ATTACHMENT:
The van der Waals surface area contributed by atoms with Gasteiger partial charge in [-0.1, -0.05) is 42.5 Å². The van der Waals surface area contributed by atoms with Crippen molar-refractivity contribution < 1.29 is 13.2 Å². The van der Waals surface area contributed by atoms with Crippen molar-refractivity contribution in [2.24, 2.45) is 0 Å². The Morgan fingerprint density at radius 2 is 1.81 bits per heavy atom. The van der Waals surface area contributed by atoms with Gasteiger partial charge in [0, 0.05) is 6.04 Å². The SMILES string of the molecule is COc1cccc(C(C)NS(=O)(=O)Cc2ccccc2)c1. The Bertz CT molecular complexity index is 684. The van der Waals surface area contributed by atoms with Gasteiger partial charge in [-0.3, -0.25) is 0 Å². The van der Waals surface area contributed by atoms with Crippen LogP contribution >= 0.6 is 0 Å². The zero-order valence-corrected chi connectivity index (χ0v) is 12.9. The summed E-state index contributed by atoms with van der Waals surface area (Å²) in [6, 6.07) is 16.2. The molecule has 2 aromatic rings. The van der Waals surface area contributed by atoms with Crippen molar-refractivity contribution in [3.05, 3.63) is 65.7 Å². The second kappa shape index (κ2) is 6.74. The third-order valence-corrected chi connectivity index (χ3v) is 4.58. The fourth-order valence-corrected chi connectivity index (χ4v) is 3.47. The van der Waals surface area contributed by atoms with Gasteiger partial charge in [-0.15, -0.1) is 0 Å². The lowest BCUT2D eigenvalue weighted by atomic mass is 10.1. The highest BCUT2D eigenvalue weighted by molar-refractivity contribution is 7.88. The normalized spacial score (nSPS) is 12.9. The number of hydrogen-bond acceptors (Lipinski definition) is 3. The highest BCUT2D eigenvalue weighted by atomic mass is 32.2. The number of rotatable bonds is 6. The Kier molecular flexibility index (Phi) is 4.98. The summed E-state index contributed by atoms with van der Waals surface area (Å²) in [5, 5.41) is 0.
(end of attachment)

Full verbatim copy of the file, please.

The van der Waals surface area contributed by atoms with Gasteiger partial charge in [-0.1, -0.05) is 42.5 Å². The van der Waals surface area contributed by atoms with Crippen molar-refractivity contribution < 1.29 is 13.2 Å². The van der Waals surface area contributed by atoms with Crippen molar-refractivity contribution in [2.24, 2.45) is 0 Å². The Morgan fingerprint density at radius 2 is 1.81 bits per heavy atom. The van der Waals surface area contributed by atoms with Gasteiger partial charge in [0, 0.05) is 6.04 Å². The SMILES string of the molecule is COc1cccc(C(C)NS(=O)(=O)Cc2ccccc2)c1. The Bertz CT molecular complexity index is 684. The van der Waals surface area contributed by atoms with Gasteiger partial charge in [-0.3, -0.25) is 0 Å². The van der Waals surface area contributed by atoms with Crippen LogP contribution >= 0.6 is 0 Å². The zero-order valence-corrected chi connectivity index (χ0v) is 12.9. The summed E-state index contributed by atoms with van der Waals surface area (Å²) in [6, 6.07) is 16.2. The molecule has 2 aromatic rings. The van der Waals surface area contributed by atoms with Crippen molar-refractivity contribution in [3.05, 3.63) is 65.7 Å². The second kappa shape index (κ2) is 6.74. The third-order valence-corrected chi connectivity index (χ3v) is 4.58. The fourth-order valence-corrected chi connectivity index (χ4v) is 3.47. The van der Waals surface area contributed by atoms with Gasteiger partial charge in [-0.15, -0.1) is 0 Å². The lowest BCUT2D eigenvalue weighted by atomic mass is 10.1. The highest BCUT2D eigenvalue weighted by molar-refractivity contribution is 7.88. The normalized spacial score (nSPS) is 12.9. The number of hydrogen-bond acceptors (Lipinski definition) is 3. The highest BCUT2D eigenvalue weighted by atomic mass is 32.2. The number of rotatable bonds is 6. The Kier molecular flexibility index (Phi) is 4.98. The summed E-state index contributed by atoms with van der Waals surface area (Å²) in [5, 5.41) is 0.